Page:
Many companies and NGOs still entertain romantic visions of a carbon offset forestry replacing lost rainforests; and treat politically – rather than scientifically – agreed national targets as the only effective means to reduce emissions. But rather than idealising these, perhaps governments should impose targets for industry and consumers to seek a safe proportion of their energy from renewable sources, and to improve energy efficiency. Such targets would encourage innovation and new investment, which reduces the costs of safer technologies in the longer term. In a context of imminent (or recently passed) ‘peak oil’ production, a member of the UN Climate Change Secretariat noted privately that ‘climate change is like god – if it did not exist, it would have to be invented’. This reflects the urgency of the shifts in energy policy and investment which the threat of climate change could, or should, be provoking.
Why should governments, supposedly working for the good of the people, perpetuate economic analysis and environmental policy that assume and play to the brutish, marketised and greedy side of our nature, and avoid the major changes needed to adapt our societies in the face of the depletion of finite resources? Where is the faith that humans can work together to adapt and seek more equitable solutions to collective problems?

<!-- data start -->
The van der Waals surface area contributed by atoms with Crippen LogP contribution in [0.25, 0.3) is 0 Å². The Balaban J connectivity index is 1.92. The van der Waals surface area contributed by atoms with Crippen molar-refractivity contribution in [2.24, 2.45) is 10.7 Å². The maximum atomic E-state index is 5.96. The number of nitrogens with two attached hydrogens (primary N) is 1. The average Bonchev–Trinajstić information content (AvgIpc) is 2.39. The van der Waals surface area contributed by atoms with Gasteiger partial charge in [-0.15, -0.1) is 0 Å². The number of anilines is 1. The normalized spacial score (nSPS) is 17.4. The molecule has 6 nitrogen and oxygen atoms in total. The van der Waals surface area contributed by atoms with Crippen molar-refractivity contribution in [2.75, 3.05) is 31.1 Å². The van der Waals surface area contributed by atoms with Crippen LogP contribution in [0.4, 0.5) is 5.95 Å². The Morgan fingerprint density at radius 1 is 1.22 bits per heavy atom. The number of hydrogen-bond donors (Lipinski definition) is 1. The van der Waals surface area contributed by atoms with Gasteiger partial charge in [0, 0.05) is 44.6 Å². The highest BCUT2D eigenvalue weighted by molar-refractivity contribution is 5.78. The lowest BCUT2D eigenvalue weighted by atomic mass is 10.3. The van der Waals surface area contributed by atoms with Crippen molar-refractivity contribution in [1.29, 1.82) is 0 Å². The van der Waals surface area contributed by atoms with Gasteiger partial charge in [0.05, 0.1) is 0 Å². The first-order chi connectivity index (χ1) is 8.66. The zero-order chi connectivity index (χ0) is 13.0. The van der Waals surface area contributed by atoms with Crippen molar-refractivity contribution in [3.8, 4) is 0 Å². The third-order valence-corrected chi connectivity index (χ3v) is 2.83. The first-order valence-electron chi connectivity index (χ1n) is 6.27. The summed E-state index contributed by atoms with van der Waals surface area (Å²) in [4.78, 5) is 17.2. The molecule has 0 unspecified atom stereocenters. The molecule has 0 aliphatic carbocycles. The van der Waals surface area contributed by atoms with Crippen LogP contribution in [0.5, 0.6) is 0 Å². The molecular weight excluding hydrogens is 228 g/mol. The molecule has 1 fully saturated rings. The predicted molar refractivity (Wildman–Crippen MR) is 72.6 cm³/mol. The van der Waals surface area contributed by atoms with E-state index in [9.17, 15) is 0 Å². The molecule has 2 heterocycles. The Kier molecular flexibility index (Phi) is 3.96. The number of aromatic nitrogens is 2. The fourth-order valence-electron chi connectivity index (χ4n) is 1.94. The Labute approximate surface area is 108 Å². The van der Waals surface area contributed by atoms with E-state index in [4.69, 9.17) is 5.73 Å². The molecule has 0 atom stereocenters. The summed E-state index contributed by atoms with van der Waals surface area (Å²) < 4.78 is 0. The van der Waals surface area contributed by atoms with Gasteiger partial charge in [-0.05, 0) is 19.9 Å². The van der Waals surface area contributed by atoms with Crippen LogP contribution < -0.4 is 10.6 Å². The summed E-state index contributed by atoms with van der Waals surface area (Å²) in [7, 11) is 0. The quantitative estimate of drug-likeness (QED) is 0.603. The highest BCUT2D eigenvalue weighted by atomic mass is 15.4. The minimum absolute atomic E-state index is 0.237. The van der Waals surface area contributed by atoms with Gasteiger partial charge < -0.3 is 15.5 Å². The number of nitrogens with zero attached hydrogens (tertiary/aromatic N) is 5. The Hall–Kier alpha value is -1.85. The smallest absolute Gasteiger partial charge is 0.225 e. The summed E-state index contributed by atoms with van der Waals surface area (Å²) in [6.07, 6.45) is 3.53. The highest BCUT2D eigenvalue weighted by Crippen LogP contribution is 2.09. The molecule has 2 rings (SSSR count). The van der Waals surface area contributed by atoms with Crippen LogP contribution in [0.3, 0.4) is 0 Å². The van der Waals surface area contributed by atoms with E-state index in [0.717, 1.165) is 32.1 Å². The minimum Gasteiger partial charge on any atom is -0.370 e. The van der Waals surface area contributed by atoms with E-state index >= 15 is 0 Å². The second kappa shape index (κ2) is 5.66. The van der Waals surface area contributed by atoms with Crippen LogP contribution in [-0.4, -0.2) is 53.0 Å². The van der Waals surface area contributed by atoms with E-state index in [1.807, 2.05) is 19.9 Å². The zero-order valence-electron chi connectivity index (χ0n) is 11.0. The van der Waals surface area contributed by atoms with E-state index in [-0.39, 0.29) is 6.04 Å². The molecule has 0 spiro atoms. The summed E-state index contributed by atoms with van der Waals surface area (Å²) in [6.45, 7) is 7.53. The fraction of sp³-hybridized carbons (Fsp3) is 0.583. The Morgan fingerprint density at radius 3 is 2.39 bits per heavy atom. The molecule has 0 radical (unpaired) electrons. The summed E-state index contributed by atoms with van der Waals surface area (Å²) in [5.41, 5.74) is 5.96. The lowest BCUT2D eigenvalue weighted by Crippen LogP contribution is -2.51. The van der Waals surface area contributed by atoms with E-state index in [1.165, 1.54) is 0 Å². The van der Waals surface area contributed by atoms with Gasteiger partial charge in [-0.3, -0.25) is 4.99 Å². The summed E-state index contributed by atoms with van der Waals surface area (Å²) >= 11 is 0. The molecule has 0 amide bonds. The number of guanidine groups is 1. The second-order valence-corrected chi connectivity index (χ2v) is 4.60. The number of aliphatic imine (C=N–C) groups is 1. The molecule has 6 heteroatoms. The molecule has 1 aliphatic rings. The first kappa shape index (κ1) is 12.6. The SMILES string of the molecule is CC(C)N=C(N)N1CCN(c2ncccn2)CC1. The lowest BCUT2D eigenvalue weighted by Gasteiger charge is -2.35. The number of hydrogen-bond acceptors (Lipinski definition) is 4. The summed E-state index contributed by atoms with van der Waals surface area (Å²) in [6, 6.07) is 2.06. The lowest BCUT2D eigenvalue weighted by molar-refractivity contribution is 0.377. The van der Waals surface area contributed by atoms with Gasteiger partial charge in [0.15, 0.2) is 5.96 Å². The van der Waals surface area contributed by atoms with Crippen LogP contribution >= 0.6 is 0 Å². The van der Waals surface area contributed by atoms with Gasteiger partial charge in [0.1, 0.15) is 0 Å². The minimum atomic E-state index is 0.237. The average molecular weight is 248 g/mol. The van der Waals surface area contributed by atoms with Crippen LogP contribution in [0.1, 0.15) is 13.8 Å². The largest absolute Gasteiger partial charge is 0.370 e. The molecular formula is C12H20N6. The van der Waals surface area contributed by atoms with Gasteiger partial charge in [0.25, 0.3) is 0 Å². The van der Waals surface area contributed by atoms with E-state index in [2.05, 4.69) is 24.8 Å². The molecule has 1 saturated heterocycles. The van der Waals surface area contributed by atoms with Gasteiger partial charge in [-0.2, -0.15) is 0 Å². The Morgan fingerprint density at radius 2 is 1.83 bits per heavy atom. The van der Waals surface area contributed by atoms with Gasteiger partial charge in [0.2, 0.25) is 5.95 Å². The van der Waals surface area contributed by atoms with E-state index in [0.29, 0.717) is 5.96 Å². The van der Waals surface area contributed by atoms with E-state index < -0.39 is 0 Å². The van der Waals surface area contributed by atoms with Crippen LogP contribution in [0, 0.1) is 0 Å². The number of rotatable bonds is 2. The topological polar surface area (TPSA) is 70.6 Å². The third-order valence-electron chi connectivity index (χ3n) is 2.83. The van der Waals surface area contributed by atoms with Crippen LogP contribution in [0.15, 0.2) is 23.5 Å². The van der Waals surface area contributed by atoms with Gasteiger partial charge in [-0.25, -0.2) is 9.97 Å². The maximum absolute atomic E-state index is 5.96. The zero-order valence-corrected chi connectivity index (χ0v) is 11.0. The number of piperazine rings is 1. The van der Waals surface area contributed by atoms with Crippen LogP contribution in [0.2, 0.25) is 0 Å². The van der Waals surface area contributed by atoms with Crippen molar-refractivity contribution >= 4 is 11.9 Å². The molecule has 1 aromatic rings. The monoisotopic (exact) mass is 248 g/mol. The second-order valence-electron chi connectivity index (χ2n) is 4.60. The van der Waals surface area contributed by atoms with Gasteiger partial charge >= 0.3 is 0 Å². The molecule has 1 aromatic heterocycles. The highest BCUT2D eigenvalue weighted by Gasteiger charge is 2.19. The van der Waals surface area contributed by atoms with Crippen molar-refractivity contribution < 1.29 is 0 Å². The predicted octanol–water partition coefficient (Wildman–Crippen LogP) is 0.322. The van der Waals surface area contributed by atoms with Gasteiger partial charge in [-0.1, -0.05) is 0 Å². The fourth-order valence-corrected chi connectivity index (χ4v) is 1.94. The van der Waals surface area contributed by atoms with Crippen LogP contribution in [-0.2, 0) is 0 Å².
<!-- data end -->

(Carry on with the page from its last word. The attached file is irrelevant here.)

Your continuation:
Rather than devising ‘solutions’ to climate change that work only inside the very same market system that got us into this hole, a better approach may be to stop digging altogether. As a species we certainly have the ingenuity to make our governments adopt responses that do not impose new problems on poorer, less adaptable countries while maintaining big business’ record profits. Rather, assisting all citizens to live more sustainable and comfortable lives would mean accepting that the debate about collective responses to the threat of climate change is not ‘over’, but still only just beginning.
Tim Forsyth (t.j.Forsyth AT lse.ac.uk) is a writer and lecturer at the London School of Economics. He is author of International Investment and Climate Change, Earthscan, London, 1999Zoe Young (zoe AT esemplastic.net) is a freelance researcher, writer and filmmaker. She is author of A New Green Order? The World Bank and the Politics of the Global Environment Facility, Pluto, London, 2002Further information